July 27, 2002
Portugal Faces Sanctions Over Deficit
RANKFURT, July 26 — Europe's monetary union is facing one of its first major tests, as Portugal disclosed late Thursday that its budget deficit had soared above the limit set by the European Union.
The European Commission immediately began a sanctions procedure against the Portuguese government. Under the union's rules, Portugal could be assessed heavy fines if it fails to get its deficit below 3 percent of its gross domestic product.
The figure for 2001 was 4.1 percent, Portugal's finance minister, Manuela Ferreira Leite, said late Thursday. She promised "a profound reduction, a violent one," to bring it down to 2.8 percent for 2002.
That Portugal would breach the deficit limit had been expected, but the scale of the breach surprised and angered European Union officials, who chided the government in Lisbon for what they called incomplete and flawed economic data.
Portugal discovered "serious omissions in the production of government deficit and debt data," Pedro Solbes, the union's commissioner for economic and monetary affairs, said in a statement.
Reaction from other European capitals was muted, however, perhaps because Portugal is not the only country at risk of violating the limit. Budget gaps are widening in France and in Germany, which is perilously close to the 3 percent limit this year.
Portugal and Germany narrowly avoided receiving formal warning letters from the European Commission in February, an escape that experts attribute to Germany's influential role in the monetary union.
When the Stability and Growth Pact, which sets the rules for the monetary union, was adopted in 1997, the German government was a main proponent of strict limits on members' budget deficits, arguing that profligate borrowing by governments would undermine Europe's new currency, the euro. The 12 nations that signed the pact pledged to balance their budgets by 2004.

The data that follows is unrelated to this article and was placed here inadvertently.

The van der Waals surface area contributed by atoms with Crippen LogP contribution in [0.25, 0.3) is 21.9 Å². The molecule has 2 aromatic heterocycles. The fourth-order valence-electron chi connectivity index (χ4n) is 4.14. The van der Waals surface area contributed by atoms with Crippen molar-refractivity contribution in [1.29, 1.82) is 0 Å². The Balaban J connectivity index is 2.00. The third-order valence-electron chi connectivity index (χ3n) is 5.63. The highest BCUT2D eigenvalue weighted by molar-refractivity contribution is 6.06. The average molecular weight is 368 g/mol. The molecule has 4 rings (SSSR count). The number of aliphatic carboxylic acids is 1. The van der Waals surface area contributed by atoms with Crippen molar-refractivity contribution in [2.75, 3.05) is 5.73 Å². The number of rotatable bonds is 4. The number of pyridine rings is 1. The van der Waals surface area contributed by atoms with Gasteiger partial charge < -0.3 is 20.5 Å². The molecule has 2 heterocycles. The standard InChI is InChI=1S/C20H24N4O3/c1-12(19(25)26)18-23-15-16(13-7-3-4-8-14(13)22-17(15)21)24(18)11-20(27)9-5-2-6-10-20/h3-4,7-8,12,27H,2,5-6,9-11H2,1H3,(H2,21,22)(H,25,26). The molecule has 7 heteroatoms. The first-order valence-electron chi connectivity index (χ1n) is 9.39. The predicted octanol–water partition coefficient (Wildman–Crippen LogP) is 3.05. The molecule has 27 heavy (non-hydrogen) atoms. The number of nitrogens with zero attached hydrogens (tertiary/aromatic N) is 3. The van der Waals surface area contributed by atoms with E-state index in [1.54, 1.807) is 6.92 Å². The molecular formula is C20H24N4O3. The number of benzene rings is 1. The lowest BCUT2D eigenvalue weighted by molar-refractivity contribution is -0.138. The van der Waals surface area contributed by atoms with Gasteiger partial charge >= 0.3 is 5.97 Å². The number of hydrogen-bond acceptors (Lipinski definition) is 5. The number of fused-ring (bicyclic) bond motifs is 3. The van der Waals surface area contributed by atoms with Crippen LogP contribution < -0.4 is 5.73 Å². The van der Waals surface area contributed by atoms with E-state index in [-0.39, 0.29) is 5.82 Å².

There is little evidence that Portugal's woes have had much of an effect on the euro, at least so far. The currency has risen 14 percent in value in the last three months, regaining parity with the dollar; it traded at 98.87 cents today in New York.
But experts said that if Brussels did not deal firmly with Portugal — by withholding development funds and imposing fines — the credibility of Europe's unified monetary policy would suffer.
"They should be tough," said Daniel Gros, the director of the Center for European Policy Studies, a research institute in Brussels. "You have to impose sanctions, otherwise everybody will do the same thing."
Mr. Gros said Portugal's previous government, which was defeated in elections in March, tried to cover up the size of the deficit by shifting some public expenses to state-owned corporations. "This was a combination of really bad information and a government that knew an election was coming," he said.
Under European Union rules, Portugal could be fined an amount equal to 0.5 percent of its gross domestic product, or more than $670 million. But such a penalty can only be imposed by a vote of the finance ministers of fellow union members.
European Union officials said Portugal would be given about a year to get its financial house in order before penalties were considered. The new Social Democratic government in Lisbon has said it will lay off government workers, close public agencies and raise its top value-added tax rate to 19 percent from 17 percent.
"It would be difficult to imagine sanctions if the country acts," said Gerassimos Thomas, a commission spokesman.
Skeptical economists say Portugal's ballooning deficit is proof of the futility of trying to control government policies with numerical rules. They predict that more governments will soon soar past the 3 percent limit, and that few will balance their budgets by 2004 as promised.
These pledges, the economists noted, were based on achieving certain rates of economic growth. While Europe is in the midst of a fragile recovery, analysts fear it could be hobbled by the recent market turmoil in the United States, which has spread to European markets.
"What is this fetish for balanced budgets?" said Peter Dixon, chief economist at Commerzbank Securities in London. "It doesn't allow for the fact that when growth slows, governments have to be able to spend money to stimulate the economy. It imposes a straitjacket on growth."